Deutsche Grammophon’s landmark cycle of Mozart’s mature operas reaches its sixth title with The Magic Flute (Die Zauberflöte). Set for international release on August 2 via Deutsche Grammophon/Universal Music Canada, the country’s leading music company, the live recording continues the Yellow Label’s special collaboration with the Festspielhaus Baden-Baden, the Chamber Orchestra of Europe and Yannick Nézet-Séguin. It boasts a stellar cast, headed by the project’s initiator, Rolando Villazón, as Papageno, together with Klaus Florian Vogt as Tamino, Christiane Karg as Pamina, Regula Mühlemann as Papagena, Albina Shagimuratova as the Queen of the Night, and Franz-Josef Selig as Sarastro.

“So many people,” notes Yannick Nézet-Séguin, “when they think ‘Mozart opera’, think of The Magic Flute. Since the beginning, since its creation, this work has always reached different kinds of audiences. It’s just one greatest hit after another.” Each of his cast’s singers owns the rare blend of vocal shading, dramatic presence and psychological insight needed to bring Mozart’s magical characters to life.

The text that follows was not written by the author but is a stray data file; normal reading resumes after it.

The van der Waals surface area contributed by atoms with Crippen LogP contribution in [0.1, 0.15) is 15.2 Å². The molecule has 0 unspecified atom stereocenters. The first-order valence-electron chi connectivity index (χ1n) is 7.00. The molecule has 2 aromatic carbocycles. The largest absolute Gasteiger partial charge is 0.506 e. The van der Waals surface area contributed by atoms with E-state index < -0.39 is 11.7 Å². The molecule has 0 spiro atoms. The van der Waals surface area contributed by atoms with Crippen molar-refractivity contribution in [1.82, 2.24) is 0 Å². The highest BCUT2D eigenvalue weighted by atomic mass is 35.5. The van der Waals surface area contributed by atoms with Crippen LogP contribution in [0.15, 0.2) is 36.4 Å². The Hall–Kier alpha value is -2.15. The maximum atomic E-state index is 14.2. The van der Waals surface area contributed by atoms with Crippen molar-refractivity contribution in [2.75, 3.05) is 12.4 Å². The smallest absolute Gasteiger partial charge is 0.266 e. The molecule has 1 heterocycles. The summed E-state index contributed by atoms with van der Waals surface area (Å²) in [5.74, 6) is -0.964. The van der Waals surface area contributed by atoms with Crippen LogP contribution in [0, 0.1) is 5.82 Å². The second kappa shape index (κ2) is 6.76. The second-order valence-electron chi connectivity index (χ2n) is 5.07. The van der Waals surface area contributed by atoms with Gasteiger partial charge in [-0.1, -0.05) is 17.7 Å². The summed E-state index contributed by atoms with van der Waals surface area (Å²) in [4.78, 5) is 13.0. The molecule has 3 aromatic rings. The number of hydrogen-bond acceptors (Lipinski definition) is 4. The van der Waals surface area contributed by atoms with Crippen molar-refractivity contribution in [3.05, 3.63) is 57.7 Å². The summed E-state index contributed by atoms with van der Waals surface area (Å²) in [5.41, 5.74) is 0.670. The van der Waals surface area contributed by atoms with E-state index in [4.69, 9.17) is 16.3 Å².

The conductor himself was praised by for conducting an “excellent” concert production of The Magic Flute at Baden-Baden with his “characteristic precision, musicality, expressive power and energy,” and for treating every nuance and every tiny but meaningful and performance-enhancing detail with “attention, love and dedication.” The same review also hailed Rolando Villazón’s first foray into the baritone repertoire, noting that “his vocal and dramatic gifts lent themselves perfectly to the comic role of Pagageno.”

Villazón conceived the idea for Deutsche Grammophon’s Mozart cycle in 2011 while performing Don Giovanni at the Festspielhaus Baden-Baden with the COE and Maestro Nézet-Séguin. He developed the project in partnership with the conductor and DG, brought ROLEX on board as generous supporters, and has served as its joint artistic consultant from its inception. Four of the five recordings released so far have received Grammy nominations, with Le nozze di Figaro winning a prestigious Echo Klassik Award in 2017.

“This is my most ambitious artistic project to date,” recalls Villazón. “I’ve never fallen in love with any composer like this before!” Since launching the enterprise eight years ago with Don Giovanni, he has performed in each release, embracing everything from Ferrando in Così fan tutte to the title-role in La clemenza di Tito.